For the most part, the surrounding terrain is glaciers, mountains and fjords and would likely be deserted were it not for coal. But how did coal occur here? 360 million years ago this was the tropics, just north of what was then the equator. The land was swampy and covered by the ancestors of modern ferns which were 30 to 90 feet tall. Over time the vegetation was covered by mud and sand and, later, the sea. That became the coal that lured John Longyear which resulted in the town which, in turn, lured me.

For electricity, there is a coal fired power plant. The hot water generated as a byproduct of that plant is piped around the town and used to provide free heat for the homes and businesses here.

The economy today is less coal and more tourism and research which accounts for the university here. Were it not for a warming planet, Longyearbyen would be locked into ice and I, seeking a water passage, might not be. Those who may follow me hope it does not get much warmer because the lack of ice will decimate the habitat for polar bears and walrus and nullify the touristic yearning for adventure here.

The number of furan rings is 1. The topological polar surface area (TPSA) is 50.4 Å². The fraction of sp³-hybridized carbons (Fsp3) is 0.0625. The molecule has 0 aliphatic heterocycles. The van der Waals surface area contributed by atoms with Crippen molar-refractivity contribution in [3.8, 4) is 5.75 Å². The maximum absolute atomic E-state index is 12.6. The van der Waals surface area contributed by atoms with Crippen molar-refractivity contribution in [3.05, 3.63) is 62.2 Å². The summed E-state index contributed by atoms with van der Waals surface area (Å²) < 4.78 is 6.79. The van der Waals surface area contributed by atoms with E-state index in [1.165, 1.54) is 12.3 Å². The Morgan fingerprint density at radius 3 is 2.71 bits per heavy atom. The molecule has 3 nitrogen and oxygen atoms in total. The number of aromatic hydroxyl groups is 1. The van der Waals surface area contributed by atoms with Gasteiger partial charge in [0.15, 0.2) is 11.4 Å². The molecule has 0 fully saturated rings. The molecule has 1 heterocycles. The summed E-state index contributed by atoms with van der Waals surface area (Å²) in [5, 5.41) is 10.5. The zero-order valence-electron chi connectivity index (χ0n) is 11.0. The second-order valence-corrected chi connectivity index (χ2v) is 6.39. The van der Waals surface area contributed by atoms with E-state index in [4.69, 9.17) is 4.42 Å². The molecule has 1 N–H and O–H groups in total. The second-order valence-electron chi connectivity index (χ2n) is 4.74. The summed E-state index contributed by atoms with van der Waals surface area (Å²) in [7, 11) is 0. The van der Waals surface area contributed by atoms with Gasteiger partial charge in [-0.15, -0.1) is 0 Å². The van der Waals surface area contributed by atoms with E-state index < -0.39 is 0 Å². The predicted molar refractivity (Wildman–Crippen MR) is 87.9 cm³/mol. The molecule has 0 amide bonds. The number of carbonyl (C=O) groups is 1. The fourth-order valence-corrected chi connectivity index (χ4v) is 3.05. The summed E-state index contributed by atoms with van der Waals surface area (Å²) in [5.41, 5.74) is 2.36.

After walking the place, one gets the impression that those who are here are in search of something, escaping from something or desiring to become something. Whether it is escape or adventure, they are here and, mostly likely, they are alone in knowing why.

In June, the average high temperature here is 41 and the low is 35. In July, the range is 48 to 41. But, in February, the average high would be only 15 degrees with an average low of two.

So, the sun does not go up and down on a daily basis here as it does elsewhere. Instead, its everpresent altitude in the sky is low; there is no such thing as “high noon.” It is “low noon.” Summer actually begins on June 21 when the sun reaches the highest point in the sky at any time during the entire year. The summer days are perpetual twilight because the sun is more ahead than overhead. Conversely, six months from now on December 21, the sun will not rise and Longyearbyen will be in the middle of its six-month-long polar night.

Climate is important in Longyearbyen.